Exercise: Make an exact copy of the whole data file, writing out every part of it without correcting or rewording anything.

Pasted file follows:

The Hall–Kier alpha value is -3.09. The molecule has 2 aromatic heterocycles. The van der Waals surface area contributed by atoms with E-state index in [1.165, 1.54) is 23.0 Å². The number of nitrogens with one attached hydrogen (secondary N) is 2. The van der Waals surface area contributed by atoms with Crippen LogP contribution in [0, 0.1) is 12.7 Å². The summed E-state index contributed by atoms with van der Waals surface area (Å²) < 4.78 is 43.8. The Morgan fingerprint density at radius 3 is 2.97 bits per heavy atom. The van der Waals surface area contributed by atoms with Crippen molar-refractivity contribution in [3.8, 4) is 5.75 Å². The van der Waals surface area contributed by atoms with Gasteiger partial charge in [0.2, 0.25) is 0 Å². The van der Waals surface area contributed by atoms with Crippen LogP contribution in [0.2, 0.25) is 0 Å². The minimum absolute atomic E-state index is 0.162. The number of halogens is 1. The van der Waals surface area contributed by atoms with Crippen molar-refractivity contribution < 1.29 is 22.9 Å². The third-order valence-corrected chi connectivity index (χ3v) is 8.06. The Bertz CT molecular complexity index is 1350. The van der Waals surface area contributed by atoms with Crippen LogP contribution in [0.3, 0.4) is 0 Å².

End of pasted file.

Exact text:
The Hall–Kier alpha value is -3.09. The molecule has 2 aromatic heterocycles. The van der Waals surface area contributed by atoms with E-state index in [1.165, 1.54) is 23.0 Å². The number of nitrogens with one attached hydrogen (secondary N) is 2. The van der Waals surface area contributed by atoms with Crippen LogP contribution in [0, 0.1) is 12.7 Å². The summed E-state index contributed by atoms with van der Waals surface area (Å²) < 4.78 is 43.8. The Morgan fingerprint density at radius 3 is 2.97 bits per heavy atom. The van der Waals surface area contributed by atoms with Crippen molar-refractivity contribution in [3.8, 4) is 5.75 Å². The van der Waals surface area contributed by atoms with Gasteiger partial charge in [0.2, 0.25) is 0 Å². The van der Waals surface area contributed by atoms with Crippen LogP contribution in [0.2, 0.25) is 0 Å². The minimum absolute atomic E-state index is 0.162. The number of halogens is 1. The van der Waals surface area contributed by atoms with Crippen molar-refractivity contribution < 1.29 is 22.9 Å². The third-order valence-corrected chi connectivity index (χ3v) is 8.06. The Bertz CT molecular complexity index is 1350. The van der Waals surface area contributed by atoms with Crippen LogP contribution in [0.3, 0.4) is 0 Å².